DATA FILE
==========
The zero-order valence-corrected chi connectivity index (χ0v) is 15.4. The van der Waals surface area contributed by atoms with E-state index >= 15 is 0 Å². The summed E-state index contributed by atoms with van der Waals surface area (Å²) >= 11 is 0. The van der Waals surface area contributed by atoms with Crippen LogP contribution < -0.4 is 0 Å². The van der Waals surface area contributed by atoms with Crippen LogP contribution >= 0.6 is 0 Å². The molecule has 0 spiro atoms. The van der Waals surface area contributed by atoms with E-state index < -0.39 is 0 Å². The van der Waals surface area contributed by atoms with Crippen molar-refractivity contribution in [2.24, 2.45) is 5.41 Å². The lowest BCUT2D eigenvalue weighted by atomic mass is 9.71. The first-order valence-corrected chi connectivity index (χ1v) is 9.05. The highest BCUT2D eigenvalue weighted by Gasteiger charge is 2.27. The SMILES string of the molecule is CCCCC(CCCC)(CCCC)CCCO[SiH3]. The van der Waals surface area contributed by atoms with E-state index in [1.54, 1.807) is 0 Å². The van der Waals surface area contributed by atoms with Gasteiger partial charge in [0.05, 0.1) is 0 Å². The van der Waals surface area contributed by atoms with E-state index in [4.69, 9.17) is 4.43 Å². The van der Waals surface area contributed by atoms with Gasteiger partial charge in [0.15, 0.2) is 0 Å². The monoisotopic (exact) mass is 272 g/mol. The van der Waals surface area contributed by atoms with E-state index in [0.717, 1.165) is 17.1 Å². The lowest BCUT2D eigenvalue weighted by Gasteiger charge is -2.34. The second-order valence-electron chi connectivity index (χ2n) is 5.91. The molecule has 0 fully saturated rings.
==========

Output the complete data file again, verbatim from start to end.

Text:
The zero-order valence-corrected chi connectivity index (χ0v) is 15.4. The van der Waals surface area contributed by atoms with E-state index >= 15 is 0 Å². The summed E-state index contributed by atoms with van der Waals surface area (Å²) >= 11 is 0. The van der Waals surface area contributed by atoms with Crippen LogP contribution < -0.4 is 0 Å². The van der Waals surface area contributed by atoms with Crippen LogP contribution >= 0.6 is 0 Å². The molecule has 0 spiro atoms. The van der Waals surface area contributed by atoms with E-state index < -0.39 is 0 Å². The van der Waals surface area contributed by atoms with Crippen molar-refractivity contribution in [2.24, 2.45) is 5.41 Å². The lowest BCUT2D eigenvalue weighted by atomic mass is 9.71. The first-order valence-corrected chi connectivity index (χ1v) is 9.05. The highest BCUT2D eigenvalue weighted by Gasteiger charge is 2.27. The SMILES string of the molecule is CCCCC(CCCC)(CCCC)CCCO[SiH3]. The van der Waals surface area contributed by atoms with E-state index in [1.54, 1.807) is 0 Å². The van der Waals surface area contributed by atoms with Gasteiger partial charge in [0.05, 0.1) is 0 Å². The van der Waals surface area contributed by atoms with E-state index in [4.69, 9.17) is 4.43 Å². The van der Waals surface area contributed by atoms with Gasteiger partial charge in [0.15, 0.2) is 0 Å². The monoisotopic (exact) mass is 272 g/mol. The van der Waals surface area contributed by atoms with E-state index in [0.717, 1.165) is 17.1 Å². The lowest BCUT2D eigenvalue weighted by Gasteiger charge is -2.34. The second-order valence-electron chi connectivity index (χ2n) is 5.91. The molecule has 0 fully saturated rings.